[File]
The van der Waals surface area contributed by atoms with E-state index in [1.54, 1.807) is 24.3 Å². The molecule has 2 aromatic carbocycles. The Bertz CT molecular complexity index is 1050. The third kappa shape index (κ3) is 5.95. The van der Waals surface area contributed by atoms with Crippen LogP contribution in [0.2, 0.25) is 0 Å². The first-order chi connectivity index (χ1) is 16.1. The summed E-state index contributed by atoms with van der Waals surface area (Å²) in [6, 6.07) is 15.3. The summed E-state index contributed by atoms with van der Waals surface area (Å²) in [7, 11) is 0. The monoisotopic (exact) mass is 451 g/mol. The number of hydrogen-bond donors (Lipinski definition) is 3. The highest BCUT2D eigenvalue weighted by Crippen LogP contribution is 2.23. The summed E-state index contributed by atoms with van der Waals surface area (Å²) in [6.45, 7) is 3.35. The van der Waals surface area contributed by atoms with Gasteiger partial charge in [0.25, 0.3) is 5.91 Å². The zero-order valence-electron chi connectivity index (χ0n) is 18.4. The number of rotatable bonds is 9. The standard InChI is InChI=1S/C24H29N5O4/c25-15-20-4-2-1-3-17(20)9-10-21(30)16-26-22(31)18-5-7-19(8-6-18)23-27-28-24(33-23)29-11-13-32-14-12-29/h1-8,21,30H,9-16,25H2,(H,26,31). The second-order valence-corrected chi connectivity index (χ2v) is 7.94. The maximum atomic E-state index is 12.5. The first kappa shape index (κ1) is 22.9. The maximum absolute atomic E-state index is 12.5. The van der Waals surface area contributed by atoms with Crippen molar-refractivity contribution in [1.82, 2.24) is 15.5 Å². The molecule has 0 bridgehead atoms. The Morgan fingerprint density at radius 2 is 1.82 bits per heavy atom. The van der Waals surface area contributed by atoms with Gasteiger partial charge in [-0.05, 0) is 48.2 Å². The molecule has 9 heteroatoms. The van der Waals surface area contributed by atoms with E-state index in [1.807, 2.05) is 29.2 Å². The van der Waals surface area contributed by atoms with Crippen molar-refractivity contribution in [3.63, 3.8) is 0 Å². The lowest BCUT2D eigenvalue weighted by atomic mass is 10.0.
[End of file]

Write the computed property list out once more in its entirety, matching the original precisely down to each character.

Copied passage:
The van der Waals surface area contributed by atoms with E-state index in [1.54, 1.807) is 24.3 Å². The molecule has 2 aromatic carbocycles. The Bertz CT molecular complexity index is 1050. The third kappa shape index (κ3) is 5.95. The van der Waals surface area contributed by atoms with Crippen LogP contribution in [0.2, 0.25) is 0 Å². The first-order chi connectivity index (χ1) is 16.1. The summed E-state index contributed by atoms with van der Waals surface area (Å²) in [6, 6.07) is 15.3. The summed E-state index contributed by atoms with van der Waals surface area (Å²) in [7, 11) is 0. The monoisotopic (exact) mass is 451 g/mol. The number of hydrogen-bond donors (Lipinski definition) is 3. The highest BCUT2D eigenvalue weighted by Crippen LogP contribution is 2.23. The summed E-state index contributed by atoms with van der Waals surface area (Å²) in [6.45, 7) is 3.35. The van der Waals surface area contributed by atoms with Gasteiger partial charge in [0.25, 0.3) is 5.91 Å². The zero-order valence-electron chi connectivity index (χ0n) is 18.4. The number of rotatable bonds is 9. The standard InChI is InChI=1S/C24H29N5O4/c25-15-20-4-2-1-3-17(20)9-10-21(30)16-26-22(31)18-5-7-19(8-6-18)23-27-28-24(33-23)29-11-13-32-14-12-29/h1-8,21,30H,9-16,25H2,(H,26,31). The second-order valence-corrected chi connectivity index (χ2v) is 7.94. The maximum atomic E-state index is 12.5. The first kappa shape index (κ1) is 22.9. The maximum absolute atomic E-state index is 12.5. The van der Waals surface area contributed by atoms with Crippen molar-refractivity contribution in [1.82, 2.24) is 15.5 Å². The molecule has 0 bridgehead atoms. The Morgan fingerprint density at radius 2 is 1.82 bits per heavy atom. The van der Waals surface area contributed by atoms with Gasteiger partial charge in [-0.05, 0) is 48.2 Å². The molecule has 9 heteroatoms. The van der Waals surface area contributed by atoms with E-state index in [1.807, 2.05) is 29.2 Å². The van der Waals surface area contributed by atoms with Crippen molar-refractivity contribution in [3.63, 3.8) is 0 Å². The lowest BCUT2D eigenvalue weighted by atomic mass is 10.0.